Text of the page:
“For greater certainty, it does not include lawful advocacy, protest, dissent and artistic expression. ”

        It specifically tells judges that this is NOT to be used to chill dissent or freedom of speech. Face it, the people upset about this want the right to stop any economic project, no matter how critical it may be, unless they say so.

        It always amazes me how “progressives” see any change they impose as an improvement, while any other change is “destroying democracy and Canada, as we know it.”

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          doconnor says:

          For how many years can rights violations go on before the Supreme Court is allowed to decided that it was lawful protest after all?

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    Priyesh says:

    Criminalizing hate speech IS criminalizing terrorism. Making it criminal to declare someone a target to be attacked or physically threatened.

    What you’re talking about is the largest increase in government power in Canadian history.

    Two Canadians have died from “terrorism” in the past 15 years, and both of them were men in uniform.

    Apparently that’s all it takes for Canadians to surrender their fights. Not the gunmen who killed them, but the Prime Minister who politicized it.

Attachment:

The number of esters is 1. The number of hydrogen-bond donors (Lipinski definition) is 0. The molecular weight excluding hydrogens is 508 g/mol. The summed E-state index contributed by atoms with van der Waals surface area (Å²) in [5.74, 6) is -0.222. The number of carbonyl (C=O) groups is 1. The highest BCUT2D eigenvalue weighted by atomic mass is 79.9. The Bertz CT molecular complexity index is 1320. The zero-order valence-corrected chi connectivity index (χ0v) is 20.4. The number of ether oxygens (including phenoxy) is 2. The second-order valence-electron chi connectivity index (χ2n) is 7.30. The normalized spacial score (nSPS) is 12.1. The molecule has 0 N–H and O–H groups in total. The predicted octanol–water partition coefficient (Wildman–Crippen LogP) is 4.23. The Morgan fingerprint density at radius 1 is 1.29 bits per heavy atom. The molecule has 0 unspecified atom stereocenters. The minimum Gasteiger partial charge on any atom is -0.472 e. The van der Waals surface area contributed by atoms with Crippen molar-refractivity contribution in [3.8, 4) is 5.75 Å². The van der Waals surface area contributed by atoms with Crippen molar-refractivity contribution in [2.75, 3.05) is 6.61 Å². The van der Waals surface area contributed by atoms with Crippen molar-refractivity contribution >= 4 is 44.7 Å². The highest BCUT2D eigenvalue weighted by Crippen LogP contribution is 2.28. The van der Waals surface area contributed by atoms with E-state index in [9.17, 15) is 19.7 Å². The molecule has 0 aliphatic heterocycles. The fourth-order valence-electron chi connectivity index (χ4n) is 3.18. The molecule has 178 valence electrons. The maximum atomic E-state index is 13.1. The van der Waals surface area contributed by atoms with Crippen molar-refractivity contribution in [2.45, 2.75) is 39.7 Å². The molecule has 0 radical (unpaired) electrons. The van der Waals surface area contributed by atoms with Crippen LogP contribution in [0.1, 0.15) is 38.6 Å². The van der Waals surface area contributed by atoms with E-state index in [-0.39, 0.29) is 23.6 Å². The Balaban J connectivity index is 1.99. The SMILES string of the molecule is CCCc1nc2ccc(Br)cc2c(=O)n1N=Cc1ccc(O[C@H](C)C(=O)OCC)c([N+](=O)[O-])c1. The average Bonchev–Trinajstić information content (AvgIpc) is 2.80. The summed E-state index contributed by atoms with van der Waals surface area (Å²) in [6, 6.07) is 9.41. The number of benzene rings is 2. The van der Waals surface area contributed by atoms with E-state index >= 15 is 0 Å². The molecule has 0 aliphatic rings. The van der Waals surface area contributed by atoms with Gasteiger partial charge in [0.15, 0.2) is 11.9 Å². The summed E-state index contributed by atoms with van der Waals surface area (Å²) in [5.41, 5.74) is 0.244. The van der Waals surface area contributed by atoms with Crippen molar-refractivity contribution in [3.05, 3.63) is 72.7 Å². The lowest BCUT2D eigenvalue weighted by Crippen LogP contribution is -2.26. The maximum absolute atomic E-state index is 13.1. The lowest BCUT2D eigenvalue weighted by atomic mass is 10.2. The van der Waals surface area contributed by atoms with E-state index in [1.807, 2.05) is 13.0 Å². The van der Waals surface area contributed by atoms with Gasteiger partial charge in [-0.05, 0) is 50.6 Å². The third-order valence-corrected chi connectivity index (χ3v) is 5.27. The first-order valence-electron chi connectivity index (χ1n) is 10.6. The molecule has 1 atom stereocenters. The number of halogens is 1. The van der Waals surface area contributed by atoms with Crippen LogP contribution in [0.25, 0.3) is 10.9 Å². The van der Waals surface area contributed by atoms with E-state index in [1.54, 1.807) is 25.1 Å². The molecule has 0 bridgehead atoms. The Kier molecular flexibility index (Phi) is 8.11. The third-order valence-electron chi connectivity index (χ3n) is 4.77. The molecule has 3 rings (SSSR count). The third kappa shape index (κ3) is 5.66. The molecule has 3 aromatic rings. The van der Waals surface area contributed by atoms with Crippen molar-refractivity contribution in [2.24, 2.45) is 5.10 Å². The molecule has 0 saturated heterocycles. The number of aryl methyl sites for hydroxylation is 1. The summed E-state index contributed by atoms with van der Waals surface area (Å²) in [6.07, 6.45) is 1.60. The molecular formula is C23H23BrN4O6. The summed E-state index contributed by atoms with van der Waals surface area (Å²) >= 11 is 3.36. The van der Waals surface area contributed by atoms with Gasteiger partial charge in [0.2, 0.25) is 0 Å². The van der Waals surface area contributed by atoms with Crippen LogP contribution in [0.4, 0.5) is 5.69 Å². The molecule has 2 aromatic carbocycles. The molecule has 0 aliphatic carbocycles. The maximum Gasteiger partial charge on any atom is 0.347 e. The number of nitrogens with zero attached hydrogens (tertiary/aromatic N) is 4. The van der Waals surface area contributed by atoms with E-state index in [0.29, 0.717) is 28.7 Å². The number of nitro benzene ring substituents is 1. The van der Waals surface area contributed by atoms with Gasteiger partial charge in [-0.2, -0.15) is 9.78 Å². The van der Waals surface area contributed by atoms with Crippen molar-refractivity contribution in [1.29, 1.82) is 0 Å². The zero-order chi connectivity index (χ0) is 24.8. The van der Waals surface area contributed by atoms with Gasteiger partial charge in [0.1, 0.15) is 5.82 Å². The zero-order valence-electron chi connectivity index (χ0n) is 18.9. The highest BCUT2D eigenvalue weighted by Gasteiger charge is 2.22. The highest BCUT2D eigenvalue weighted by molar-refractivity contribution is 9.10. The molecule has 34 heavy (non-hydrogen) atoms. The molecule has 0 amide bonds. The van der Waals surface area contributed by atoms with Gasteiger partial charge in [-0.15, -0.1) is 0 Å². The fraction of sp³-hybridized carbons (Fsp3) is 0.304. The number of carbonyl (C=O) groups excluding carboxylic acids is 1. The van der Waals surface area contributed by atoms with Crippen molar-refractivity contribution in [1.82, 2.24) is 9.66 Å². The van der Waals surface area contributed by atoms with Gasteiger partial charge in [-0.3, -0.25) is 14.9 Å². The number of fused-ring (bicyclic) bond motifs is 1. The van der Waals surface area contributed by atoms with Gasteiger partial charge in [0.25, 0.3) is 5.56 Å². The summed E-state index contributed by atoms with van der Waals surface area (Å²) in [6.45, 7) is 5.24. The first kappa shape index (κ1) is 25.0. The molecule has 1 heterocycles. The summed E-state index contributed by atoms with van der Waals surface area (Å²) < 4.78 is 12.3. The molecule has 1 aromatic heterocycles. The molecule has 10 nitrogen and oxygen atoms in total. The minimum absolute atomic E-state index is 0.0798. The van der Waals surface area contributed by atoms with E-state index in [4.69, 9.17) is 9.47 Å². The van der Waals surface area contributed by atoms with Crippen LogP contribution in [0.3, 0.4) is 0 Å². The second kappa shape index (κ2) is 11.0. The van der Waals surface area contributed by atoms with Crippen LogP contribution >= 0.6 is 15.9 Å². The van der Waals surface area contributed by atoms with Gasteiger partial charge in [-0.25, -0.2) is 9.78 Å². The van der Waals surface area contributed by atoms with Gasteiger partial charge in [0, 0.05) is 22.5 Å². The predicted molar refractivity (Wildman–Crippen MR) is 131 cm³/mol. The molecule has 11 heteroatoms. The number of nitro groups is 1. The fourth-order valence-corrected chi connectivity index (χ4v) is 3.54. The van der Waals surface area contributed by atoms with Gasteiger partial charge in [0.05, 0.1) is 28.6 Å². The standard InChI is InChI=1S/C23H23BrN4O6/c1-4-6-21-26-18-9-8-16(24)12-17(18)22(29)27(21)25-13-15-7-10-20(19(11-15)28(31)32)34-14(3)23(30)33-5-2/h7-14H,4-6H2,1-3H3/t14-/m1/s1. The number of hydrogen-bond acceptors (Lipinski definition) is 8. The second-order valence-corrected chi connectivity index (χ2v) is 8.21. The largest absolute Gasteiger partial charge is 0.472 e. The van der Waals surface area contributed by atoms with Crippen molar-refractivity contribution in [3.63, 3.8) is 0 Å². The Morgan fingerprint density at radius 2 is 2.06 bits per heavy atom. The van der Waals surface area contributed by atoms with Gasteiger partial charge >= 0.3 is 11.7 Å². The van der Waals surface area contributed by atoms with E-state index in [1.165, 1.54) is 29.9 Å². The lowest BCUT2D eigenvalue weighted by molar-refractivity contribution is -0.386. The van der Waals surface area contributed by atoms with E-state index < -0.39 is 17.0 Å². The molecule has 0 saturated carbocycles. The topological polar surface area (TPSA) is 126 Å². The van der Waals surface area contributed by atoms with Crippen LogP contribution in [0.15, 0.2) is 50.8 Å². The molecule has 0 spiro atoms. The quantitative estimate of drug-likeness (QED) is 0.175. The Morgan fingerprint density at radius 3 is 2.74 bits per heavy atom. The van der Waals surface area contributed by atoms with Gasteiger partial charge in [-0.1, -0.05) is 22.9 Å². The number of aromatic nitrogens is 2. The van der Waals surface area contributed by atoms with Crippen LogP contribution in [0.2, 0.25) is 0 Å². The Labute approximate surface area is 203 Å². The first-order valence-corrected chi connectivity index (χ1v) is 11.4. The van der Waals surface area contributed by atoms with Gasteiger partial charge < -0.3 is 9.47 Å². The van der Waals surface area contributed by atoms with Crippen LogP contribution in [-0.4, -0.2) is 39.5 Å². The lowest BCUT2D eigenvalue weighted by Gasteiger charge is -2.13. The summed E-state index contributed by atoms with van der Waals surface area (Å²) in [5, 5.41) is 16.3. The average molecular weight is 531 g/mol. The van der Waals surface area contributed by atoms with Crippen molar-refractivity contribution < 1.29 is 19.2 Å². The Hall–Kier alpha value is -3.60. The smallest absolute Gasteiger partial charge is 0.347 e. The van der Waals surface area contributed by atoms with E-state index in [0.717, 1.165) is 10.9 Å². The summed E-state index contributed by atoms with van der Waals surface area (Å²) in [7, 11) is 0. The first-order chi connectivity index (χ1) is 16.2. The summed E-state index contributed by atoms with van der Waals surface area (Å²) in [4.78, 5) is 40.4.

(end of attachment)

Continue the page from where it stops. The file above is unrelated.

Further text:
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      Priyesh says:

      surrender their *rights. damn autocorrect.

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      Priyesh says:

      I was talking about deaths on Canadian soil.

      Maybe you want to ask how a huge government surveillance program is supposed to stop our citizens from being killed in a war zone that our government hired them to work in?

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    edward nuff says:

    past is prologue

    I once ran a sailing school in the Maritimes. Every day this beautiful busty blonde used to show up in a ridiculously tiny bikini and just pose all day. It was a full on tease to the point of distraction. Female customers began to complain whenever a nipple or two would appear as their husbands and boyfriends looked on. I was asked to ask her to cover up away from the beach if she wouldn’t mind. She told me to fuck off. Fair enough.